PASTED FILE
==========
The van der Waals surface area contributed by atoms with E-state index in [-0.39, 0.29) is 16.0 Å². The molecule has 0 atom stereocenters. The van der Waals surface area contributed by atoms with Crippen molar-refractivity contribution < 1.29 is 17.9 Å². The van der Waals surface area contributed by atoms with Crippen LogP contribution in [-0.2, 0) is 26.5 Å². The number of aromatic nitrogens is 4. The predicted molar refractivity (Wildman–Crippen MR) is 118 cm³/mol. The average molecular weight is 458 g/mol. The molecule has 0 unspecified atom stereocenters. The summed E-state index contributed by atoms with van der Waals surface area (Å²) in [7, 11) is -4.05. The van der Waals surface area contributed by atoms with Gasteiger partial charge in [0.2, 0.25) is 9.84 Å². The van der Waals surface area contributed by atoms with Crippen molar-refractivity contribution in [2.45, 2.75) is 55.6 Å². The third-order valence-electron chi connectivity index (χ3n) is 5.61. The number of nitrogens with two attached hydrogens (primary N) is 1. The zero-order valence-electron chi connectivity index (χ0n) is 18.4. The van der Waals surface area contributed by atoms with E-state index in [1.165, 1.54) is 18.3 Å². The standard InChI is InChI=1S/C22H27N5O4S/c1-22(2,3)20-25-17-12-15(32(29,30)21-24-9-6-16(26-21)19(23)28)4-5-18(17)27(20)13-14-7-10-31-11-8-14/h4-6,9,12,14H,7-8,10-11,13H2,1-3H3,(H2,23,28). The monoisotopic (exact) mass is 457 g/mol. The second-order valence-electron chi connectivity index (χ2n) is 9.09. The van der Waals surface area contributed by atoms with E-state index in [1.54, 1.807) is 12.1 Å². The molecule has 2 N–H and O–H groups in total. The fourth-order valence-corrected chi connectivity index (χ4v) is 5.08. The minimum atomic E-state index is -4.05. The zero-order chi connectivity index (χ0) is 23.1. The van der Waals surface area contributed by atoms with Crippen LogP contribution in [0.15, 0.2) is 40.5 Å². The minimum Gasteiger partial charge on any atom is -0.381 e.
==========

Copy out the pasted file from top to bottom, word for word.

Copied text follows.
The van der Waals surface area contributed by atoms with E-state index in [-0.39, 0.29) is 16.0 Å². The molecule has 0 atom stereocenters. The van der Waals surface area contributed by atoms with Crippen molar-refractivity contribution < 1.29 is 17.9 Å². The van der Waals surface area contributed by atoms with Crippen LogP contribution in [-0.2, 0) is 26.5 Å². The number of aromatic nitrogens is 4. The predicted molar refractivity (Wildman–Crippen MR) is 118 cm³/mol. The average molecular weight is 458 g/mol. The molecule has 0 unspecified atom stereocenters. The summed E-state index contributed by atoms with van der Waals surface area (Å²) in [7, 11) is -4.05. The van der Waals surface area contributed by atoms with Gasteiger partial charge in [0.2, 0.25) is 9.84 Å². The van der Waals surface area contributed by atoms with Crippen molar-refractivity contribution in [2.45, 2.75) is 55.6 Å². The third-order valence-electron chi connectivity index (χ3n) is 5.61. The number of nitrogens with two attached hydrogens (primary N) is 1. The zero-order valence-electron chi connectivity index (χ0n) is 18.4. The van der Waals surface area contributed by atoms with E-state index in [1.165, 1.54) is 18.3 Å². The standard InChI is InChI=1S/C22H27N5O4S/c1-22(2,3)20-25-17-12-15(32(29,30)21-24-9-6-16(26-21)19(23)28)4-5-18(17)27(20)13-14-7-10-31-11-8-14/h4-6,9,12,14H,7-8,10-11,13H2,1-3H3,(H2,23,28). The monoisotopic (exact) mass is 457 g/mol. The second-order valence-electron chi connectivity index (χ2n) is 9.09. The van der Waals surface area contributed by atoms with E-state index in [1.54, 1.807) is 12.1 Å². The molecule has 2 N–H and O–H groups in total. The fourth-order valence-corrected chi connectivity index (χ4v) is 5.08. The minimum atomic E-state index is -4.05. The zero-order chi connectivity index (χ0) is 23.1. The van der Waals surface area contributed by atoms with Crippen LogP contribution in [0.15, 0.2) is 40.5 Å². The minimum Gasteiger partial charge on any atom is -0.381 e.